Again, you are a certified police officer as soon as you leave the academy and enter the FTO program. There is no reason that you shouldn’t be confident in yourself. If you are always second guessing yourself, your FTO will notice and think that you might be a weak officer. It is okay to still learn but you need to be confident. Instead of answering questions with a questioning tone, give a solid answer. Also, don’t be afraid to confidently state you don’t know an answer.
There is also a different between being confident and cocky. You don’t want to be known as the cocky rookie, that will set you up for failure in the department. People take a know-it-all in a bad view because it feels like the rookie thinks they are better than people who have been doing the job for years.
Both fear and stress are two obstacles that you will have to combat once you start working in the field. Fear can paralyze you and stress can cause you to burn out. Neither of these things are good. You will experience both in the field despite the fact that you received training to counter both. To get the most out of the FTO program, you will have to find ways to cope with both issues.
The academy can only teach you so much and every person is different. Stress and fear management techniques that work for one person might not work for you.
Taking notes on things that you might need to remember can be helpful. You can review you notes at the end of every shift. There are two rules to note taking though. Don’t take notes while you are on a call. Non-essential note taking could distract you and distractions in the field can cost lives.
Second, you don’t want to write everything down. If you spend all of your time writing everything down, you won’t spend any time actually learning anything. The number of things that your FTO can say will also be limited because you will be spending so much time writing.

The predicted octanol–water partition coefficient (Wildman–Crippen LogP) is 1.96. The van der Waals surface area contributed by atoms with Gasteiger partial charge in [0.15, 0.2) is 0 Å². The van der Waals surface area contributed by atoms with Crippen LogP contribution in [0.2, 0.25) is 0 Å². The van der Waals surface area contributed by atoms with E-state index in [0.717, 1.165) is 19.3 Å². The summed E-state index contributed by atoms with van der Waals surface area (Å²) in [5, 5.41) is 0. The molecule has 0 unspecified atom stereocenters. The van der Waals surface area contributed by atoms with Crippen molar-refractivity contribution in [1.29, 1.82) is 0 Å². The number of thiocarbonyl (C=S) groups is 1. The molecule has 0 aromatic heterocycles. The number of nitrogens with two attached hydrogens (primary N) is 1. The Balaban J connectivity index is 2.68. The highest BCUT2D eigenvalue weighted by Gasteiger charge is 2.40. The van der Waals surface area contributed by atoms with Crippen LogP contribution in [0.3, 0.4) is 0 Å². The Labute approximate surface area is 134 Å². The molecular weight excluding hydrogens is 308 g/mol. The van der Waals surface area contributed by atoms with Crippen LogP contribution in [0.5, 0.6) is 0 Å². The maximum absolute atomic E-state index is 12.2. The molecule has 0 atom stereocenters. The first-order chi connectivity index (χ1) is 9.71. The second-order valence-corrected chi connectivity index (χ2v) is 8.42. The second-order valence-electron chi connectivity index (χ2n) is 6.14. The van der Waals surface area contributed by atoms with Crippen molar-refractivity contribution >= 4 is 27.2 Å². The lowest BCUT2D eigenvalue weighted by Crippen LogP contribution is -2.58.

Respect is one of the number one things that you want to focus on when being around other officers. It isn’t because these people are higher ranking, it isn’t because they are the grand poobah, it is because these people have been on the street for longer than you have. Every one of them probably has something that they can teach you. You also want to spend the time earning their trust. That is what will help you to fit in at your agency.
A yes sir/yes ma’am will go a long way. You might get told to use their name but that is something you should let every officer tell you.
Your FTO and you will be riding in a car together for a while, they are also the person who will be rating your performance, as such, you should work hard to develop a positive relationship with them. You don’t have to become best friends, or even friends, but you do want to have a working relationship. Learning to understand each other for example. Instead of arguing, debate with your FTO but only when appropriate.
Keeping you FTO happy will go a long way towards getting out of the FTO program. You don’t have to get them coffee every morning (coffee can be nice though) but you should learn what they like and don’t like. Ask them what they like to do during their shift.
Starting out in an FTO program can be nerve racking. You are the new person in the department, one that everyone is going to be evaluating. Take confidence in the fact that you have made it through the academy and use these tips to succeed. Most importantly, stay safe out there.
About The Author:
Ian is a staff writer at APTI and hospital security officer at a major medical center who has a Bachelor of Arts in Criminal Justice with a Specialization in Administration of Justice. He has held multiple positions in the security industry from patrol supervisor to auxiliary public safety officer. At APTI he brings his writing skills to help further the careers of others and provide quality content. Feel free to visit his freelancing site or his creative writing site.